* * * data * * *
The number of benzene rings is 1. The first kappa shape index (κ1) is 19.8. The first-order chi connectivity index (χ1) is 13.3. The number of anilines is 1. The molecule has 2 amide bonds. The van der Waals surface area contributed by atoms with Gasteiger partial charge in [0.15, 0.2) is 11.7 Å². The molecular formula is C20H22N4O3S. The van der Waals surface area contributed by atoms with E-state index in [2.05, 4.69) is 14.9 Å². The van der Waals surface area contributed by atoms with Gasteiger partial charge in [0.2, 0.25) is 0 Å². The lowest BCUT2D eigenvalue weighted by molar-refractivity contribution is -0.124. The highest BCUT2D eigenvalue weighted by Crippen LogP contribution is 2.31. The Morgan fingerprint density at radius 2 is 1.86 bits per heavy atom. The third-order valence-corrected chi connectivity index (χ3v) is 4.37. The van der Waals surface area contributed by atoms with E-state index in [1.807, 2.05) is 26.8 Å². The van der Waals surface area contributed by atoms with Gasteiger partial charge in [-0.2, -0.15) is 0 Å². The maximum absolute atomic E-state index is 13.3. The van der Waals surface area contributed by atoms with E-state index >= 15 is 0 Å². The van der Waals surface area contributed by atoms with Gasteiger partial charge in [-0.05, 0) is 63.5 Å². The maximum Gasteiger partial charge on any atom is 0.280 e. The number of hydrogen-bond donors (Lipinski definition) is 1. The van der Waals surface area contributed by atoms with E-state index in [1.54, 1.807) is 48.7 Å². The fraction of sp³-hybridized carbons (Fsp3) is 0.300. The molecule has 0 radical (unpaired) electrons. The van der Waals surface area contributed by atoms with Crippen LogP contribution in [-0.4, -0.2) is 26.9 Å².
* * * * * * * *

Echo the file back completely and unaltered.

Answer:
The number of benzene rings is 1. The first kappa shape index (κ1) is 19.8. The first-order chi connectivity index (χ1) is 13.3. The number of anilines is 1. The molecule has 2 amide bonds. The van der Waals surface area contributed by atoms with Gasteiger partial charge in [0.15, 0.2) is 11.7 Å². The molecular formula is C20H22N4O3S. The van der Waals surface area contributed by atoms with E-state index in [2.05, 4.69) is 14.9 Å². The van der Waals surface area contributed by atoms with Gasteiger partial charge in [0.2, 0.25) is 0 Å². The lowest BCUT2D eigenvalue weighted by molar-refractivity contribution is -0.124. The highest BCUT2D eigenvalue weighted by Crippen LogP contribution is 2.31. The Morgan fingerprint density at radius 2 is 1.86 bits per heavy atom. The third-order valence-corrected chi connectivity index (χ3v) is 4.37. The van der Waals surface area contributed by atoms with E-state index in [1.807, 2.05) is 26.8 Å². The van der Waals surface area contributed by atoms with Gasteiger partial charge in [-0.2, -0.15) is 0 Å². The maximum absolute atomic E-state index is 13.3. The van der Waals surface area contributed by atoms with E-state index >= 15 is 0 Å². The van der Waals surface area contributed by atoms with Gasteiger partial charge in [-0.05, 0) is 63.5 Å². The maximum Gasteiger partial charge on any atom is 0.280 e. The number of hydrogen-bond donors (Lipinski definition) is 1. The van der Waals surface area contributed by atoms with E-state index in [1.54, 1.807) is 48.7 Å². The fraction of sp³-hybridized carbons (Fsp3) is 0.300. The molecule has 0 radical (unpaired) electrons. The van der Waals surface area contributed by atoms with Crippen LogP contribution in [-0.4, -0.2) is 26.9 Å².